Castro, according to Siu, rose to prominence after her husband’s ouster and “was at the forefront letting people know, nationally and internationally, what was going on” in Honduras. Castro campaigned on a socialist platform and brought together a coalition of what Siu described as “local youth, Indigenous, Black, Garifuna movements” that, after the 2009 coup, “became a very strong social movement attempting to fight against the criminality of [the] corruption, militarism, police presence in the streets and extrajudicial killings” that occurred under Hernández.
Although Castro is the wife of ousted President Manuel Zelaya, Siu insists that President-elect Castro “has a brain of her own and has a platform that is beautiful.”
Suyapa Portillo Villeda, a Honduran American and associate professor of Chicano/a-Latino/a transnational studies at Pitzer College, says that Castro won on a proposal of promising “participatory democracy” and that “she is trying to establish a new kind of pact with the people in calling for a national assembly to rewrite the constitution.”
It’s a bold position considering that former President Manuel Zelaya was on the verge of holding a referendum on the constitution when he was deposed in a military coup. “This is the demand that has been there since 2009 that people have been organizing around, to have a new constitution that would get rid of the Cold War anti-communist constitution that was written during the Reagan era,” says Portillo Villeda.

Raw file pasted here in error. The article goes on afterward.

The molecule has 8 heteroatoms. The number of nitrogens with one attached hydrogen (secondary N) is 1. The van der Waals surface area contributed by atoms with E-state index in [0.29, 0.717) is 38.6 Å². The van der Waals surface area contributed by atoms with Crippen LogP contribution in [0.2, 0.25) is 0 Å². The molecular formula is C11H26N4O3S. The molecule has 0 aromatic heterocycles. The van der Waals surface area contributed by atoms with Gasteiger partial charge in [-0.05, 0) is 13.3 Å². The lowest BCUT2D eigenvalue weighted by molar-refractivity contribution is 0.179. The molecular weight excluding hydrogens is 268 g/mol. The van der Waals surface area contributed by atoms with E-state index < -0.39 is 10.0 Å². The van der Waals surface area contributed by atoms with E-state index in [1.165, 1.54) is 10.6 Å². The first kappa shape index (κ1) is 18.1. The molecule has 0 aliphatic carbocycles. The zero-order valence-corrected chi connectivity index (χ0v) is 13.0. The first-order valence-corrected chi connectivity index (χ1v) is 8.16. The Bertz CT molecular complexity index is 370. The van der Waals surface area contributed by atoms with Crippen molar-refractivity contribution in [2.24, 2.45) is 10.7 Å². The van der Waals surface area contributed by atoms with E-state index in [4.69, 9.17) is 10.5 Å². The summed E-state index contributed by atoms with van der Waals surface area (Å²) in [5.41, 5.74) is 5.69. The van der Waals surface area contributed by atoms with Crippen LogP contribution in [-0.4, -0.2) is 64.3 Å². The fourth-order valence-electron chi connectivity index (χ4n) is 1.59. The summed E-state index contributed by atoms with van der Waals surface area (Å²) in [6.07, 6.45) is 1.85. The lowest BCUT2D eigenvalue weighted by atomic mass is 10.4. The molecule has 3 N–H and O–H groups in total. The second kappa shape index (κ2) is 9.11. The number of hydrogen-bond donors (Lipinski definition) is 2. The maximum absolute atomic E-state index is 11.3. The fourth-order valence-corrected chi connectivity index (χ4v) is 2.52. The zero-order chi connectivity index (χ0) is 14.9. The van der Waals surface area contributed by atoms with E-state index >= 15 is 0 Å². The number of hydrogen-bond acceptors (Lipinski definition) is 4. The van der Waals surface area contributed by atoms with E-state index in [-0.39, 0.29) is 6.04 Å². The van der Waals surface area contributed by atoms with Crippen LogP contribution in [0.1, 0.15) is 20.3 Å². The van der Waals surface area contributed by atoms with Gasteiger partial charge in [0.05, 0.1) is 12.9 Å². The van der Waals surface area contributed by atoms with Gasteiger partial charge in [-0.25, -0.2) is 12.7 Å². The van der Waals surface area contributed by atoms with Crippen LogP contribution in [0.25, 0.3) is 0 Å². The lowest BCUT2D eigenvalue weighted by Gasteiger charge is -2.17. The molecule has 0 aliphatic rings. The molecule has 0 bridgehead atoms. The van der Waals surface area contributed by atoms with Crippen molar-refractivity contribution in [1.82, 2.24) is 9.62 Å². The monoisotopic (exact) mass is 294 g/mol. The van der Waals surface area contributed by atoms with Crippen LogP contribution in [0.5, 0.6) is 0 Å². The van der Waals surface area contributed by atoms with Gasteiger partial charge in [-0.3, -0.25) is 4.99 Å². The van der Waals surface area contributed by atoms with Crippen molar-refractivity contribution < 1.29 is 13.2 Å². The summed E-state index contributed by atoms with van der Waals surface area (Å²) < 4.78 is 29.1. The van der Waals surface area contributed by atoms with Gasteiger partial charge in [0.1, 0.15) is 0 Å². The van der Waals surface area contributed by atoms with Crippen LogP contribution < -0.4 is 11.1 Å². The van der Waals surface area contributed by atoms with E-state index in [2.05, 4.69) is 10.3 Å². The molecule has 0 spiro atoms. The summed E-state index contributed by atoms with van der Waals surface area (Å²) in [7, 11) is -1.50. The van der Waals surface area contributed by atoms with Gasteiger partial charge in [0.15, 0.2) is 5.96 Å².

While the conservative backlash to a new constitution ushered in Hernández’s violent tenure, in many ways, Honduras’ democracy may have emerged stronger as a result. A system that Portillo Villeda describes as consisting of two “oligarchic” ruling parties is now a multiparty system, and Castro has managed to build a formidable coalition among several of them. “This was a very Honduran type of win,” says Portillo Villeda, referring to the grassroots organizing around Castro’s candidacy that included a lot of young Hondurans.
Castro’s win also represents a potential end to more than a decade of repression that includes violent misogyny. “Women here die every day and rapes go without any form of justice,” said Siu, who says she doesn’t dare to walk on the streets after sundown. Honduras has been referred to as, “one of the most dangerous places on Earth to be a woman.”
Since 1985, Honduras has also maintained one of the most draconian abortion bans in the world, and under Hernández’s rule, Congress strengthened the ban. Pregnant people are not allowed abortions under any circumstances including rape or incest. Castro has promised to ease the ban.
The coalition that brought Castro to power includes a nascent feminist movement as well as a new queer and transgender movement working alongside traditional activist groups like unions, as well as Black and Indigenous communities. That is a big reason why Hondurans like Siu are hopeful, saying, “she has the support of historically marginalized communities all throughout the nation.”
Taking her broad mandate from a population eager for change and translating that to legitimate power in a nation whose governmental machinery has been decimated will be Castro’s most serious challenge. “Of course, it’s going to be difficult,” says Portillo Villeda, of the task ahead of Castro. “She’s inheriting a broken country, legal system and Supreme Court and is coming into an empty house that has been robbed.”
Independent Media Institute
This article was produced by Economy for All, a project of the Independent Media Institute.